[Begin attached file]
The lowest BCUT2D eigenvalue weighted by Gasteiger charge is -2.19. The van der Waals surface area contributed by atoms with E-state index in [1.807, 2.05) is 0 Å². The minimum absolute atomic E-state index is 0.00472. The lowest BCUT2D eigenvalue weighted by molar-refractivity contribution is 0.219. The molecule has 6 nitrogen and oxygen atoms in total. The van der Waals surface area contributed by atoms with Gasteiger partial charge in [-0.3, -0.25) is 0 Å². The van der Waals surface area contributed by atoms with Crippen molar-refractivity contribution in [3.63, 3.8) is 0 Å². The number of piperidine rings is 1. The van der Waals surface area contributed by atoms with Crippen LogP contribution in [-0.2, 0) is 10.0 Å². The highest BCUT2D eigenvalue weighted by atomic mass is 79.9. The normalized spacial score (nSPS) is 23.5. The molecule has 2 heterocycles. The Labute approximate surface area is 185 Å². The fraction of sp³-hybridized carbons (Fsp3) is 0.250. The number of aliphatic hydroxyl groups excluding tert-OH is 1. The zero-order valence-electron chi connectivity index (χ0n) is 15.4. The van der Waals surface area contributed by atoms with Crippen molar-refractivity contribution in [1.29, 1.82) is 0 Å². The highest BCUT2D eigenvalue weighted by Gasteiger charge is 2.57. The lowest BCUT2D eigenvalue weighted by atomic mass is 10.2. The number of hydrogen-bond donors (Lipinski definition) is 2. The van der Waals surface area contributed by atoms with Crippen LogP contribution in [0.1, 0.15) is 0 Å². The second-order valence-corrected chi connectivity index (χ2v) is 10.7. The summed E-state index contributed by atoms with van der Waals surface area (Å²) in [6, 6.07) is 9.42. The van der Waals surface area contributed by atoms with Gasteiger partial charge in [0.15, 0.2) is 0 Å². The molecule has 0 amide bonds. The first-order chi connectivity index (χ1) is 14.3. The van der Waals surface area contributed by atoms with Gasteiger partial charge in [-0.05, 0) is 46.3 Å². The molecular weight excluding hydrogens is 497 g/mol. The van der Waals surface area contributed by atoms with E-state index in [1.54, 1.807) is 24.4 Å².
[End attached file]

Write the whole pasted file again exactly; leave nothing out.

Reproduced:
The lowest BCUT2D eigenvalue weighted by Gasteiger charge is -2.19. The van der Waals surface area contributed by atoms with E-state index in [1.807, 2.05) is 0 Å². The minimum absolute atomic E-state index is 0.00472. The lowest BCUT2D eigenvalue weighted by molar-refractivity contribution is 0.219. The molecule has 6 nitrogen and oxygen atoms in total. The van der Waals surface area contributed by atoms with Gasteiger partial charge in [-0.3, -0.25) is 0 Å². The van der Waals surface area contributed by atoms with Crippen molar-refractivity contribution in [3.63, 3.8) is 0 Å². The number of piperidine rings is 1. The van der Waals surface area contributed by atoms with Crippen LogP contribution in [-0.2, 0) is 10.0 Å². The highest BCUT2D eigenvalue weighted by atomic mass is 79.9. The normalized spacial score (nSPS) is 23.5. The molecule has 2 heterocycles. The Labute approximate surface area is 185 Å². The fraction of sp³-hybridized carbons (Fsp3) is 0.250. The number of aliphatic hydroxyl groups excluding tert-OH is 1. The zero-order valence-electron chi connectivity index (χ0n) is 15.4. The van der Waals surface area contributed by atoms with Crippen molar-refractivity contribution in [1.29, 1.82) is 0 Å². The highest BCUT2D eigenvalue weighted by Gasteiger charge is 2.57. The lowest BCUT2D eigenvalue weighted by atomic mass is 10.2. The number of hydrogen-bond donors (Lipinski definition) is 2. The van der Waals surface area contributed by atoms with Crippen LogP contribution in [0.1, 0.15) is 0 Å². The second-order valence-corrected chi connectivity index (χ2v) is 10.7. The summed E-state index contributed by atoms with van der Waals surface area (Å²) in [6, 6.07) is 9.42. The van der Waals surface area contributed by atoms with Gasteiger partial charge in [0.15, 0.2) is 0 Å². The molecule has 0 amide bonds. The first-order chi connectivity index (χ1) is 14.3. The van der Waals surface area contributed by atoms with Gasteiger partial charge in [-0.05, 0) is 46.3 Å². The molecular weight excluding hydrogens is 497 g/mol. The van der Waals surface area contributed by atoms with E-state index in [1.54, 1.807) is 24.4 Å².